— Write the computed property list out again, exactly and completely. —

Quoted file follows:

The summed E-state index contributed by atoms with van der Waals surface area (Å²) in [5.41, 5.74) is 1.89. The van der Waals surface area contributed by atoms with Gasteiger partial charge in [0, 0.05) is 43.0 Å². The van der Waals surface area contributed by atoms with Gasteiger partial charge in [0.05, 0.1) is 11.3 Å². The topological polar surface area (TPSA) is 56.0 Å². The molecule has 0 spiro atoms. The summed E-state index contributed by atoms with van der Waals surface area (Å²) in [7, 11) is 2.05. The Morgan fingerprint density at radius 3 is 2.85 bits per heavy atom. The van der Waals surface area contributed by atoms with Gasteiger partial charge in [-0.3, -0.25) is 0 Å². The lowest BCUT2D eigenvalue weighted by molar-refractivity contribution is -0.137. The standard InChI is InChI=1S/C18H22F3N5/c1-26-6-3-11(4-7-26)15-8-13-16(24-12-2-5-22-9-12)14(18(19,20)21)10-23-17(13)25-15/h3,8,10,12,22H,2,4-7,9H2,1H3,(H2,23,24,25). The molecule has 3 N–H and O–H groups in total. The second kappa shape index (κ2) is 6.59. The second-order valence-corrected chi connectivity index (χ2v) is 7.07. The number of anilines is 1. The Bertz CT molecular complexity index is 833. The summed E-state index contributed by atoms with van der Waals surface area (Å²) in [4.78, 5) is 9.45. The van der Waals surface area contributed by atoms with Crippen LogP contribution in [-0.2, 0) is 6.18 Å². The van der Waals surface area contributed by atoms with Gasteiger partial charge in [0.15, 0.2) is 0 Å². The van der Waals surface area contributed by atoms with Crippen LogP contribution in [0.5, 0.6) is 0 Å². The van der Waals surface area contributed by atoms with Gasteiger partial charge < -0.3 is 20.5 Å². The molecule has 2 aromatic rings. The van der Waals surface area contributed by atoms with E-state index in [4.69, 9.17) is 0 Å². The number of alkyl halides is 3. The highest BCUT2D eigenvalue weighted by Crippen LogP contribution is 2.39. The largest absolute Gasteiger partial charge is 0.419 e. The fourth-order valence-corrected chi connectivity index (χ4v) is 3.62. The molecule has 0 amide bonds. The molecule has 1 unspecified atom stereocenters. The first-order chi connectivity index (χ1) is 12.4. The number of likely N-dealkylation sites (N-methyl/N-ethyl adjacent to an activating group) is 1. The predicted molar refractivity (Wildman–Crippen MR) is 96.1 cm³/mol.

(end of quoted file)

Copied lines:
The summed E-state index contributed by atoms with van der Waals surface area (Å²) in [5.41, 5.74) is 1.89. The van der Waals surface area contributed by atoms with Gasteiger partial charge in [0, 0.05) is 43.0 Å². The van der Waals surface area contributed by atoms with Gasteiger partial charge in [0.05, 0.1) is 11.3 Å². The topological polar surface area (TPSA) is 56.0 Å². The molecule has 0 spiro atoms. The summed E-state index contributed by atoms with van der Waals surface area (Å²) in [7, 11) is 2.05. The Morgan fingerprint density at radius 3 is 2.85 bits per heavy atom. The van der Waals surface area contributed by atoms with Gasteiger partial charge in [-0.3, -0.25) is 0 Å². The lowest BCUT2D eigenvalue weighted by molar-refractivity contribution is -0.137. The standard InChI is InChI=1S/C18H22F3N5/c1-26-6-3-11(4-7-26)15-8-13-16(24-12-2-5-22-9-12)14(18(19,20)21)10-23-17(13)25-15/h3,8,10,12,22H,2,4-7,9H2,1H3,(H2,23,24,25). The molecule has 3 N–H and O–H groups in total. The second kappa shape index (κ2) is 6.59. The second-order valence-corrected chi connectivity index (χ2v) is 7.07. The number of anilines is 1. The Bertz CT molecular complexity index is 833. The summed E-state index contributed by atoms with van der Waals surface area (Å²) in [4.78, 5) is 9.45. The van der Waals surface area contributed by atoms with Crippen LogP contribution in [-0.2, 0) is 6.18 Å². The van der Waals surface area contributed by atoms with Gasteiger partial charge in [0.15, 0.2) is 0 Å². The van der Waals surface area contributed by atoms with Crippen LogP contribution in [0.5, 0.6) is 0 Å². The van der Waals surface area contributed by atoms with Gasteiger partial charge < -0.3 is 20.5 Å². The molecule has 2 aromatic rings. The van der Waals surface area contributed by atoms with E-state index in [4.69, 9.17) is 0 Å². The number of alkyl halides is 3. The highest BCUT2D eigenvalue weighted by Crippen LogP contribution is 2.39. The largest absolute Gasteiger partial charge is 0.419 e. The fourth-order valence-corrected chi connectivity index (χ4v) is 3.62. The molecule has 0 amide bonds. The molecule has 1 unspecified atom stereocenters. The first-order chi connectivity index (χ1) is 12.4. The number of likely N-dealkylation sites (N-methyl/N-ethyl adjacent to an activating group) is 1. The predicted molar refractivity (Wildman–Crippen MR) is 96.1 cm³/mol.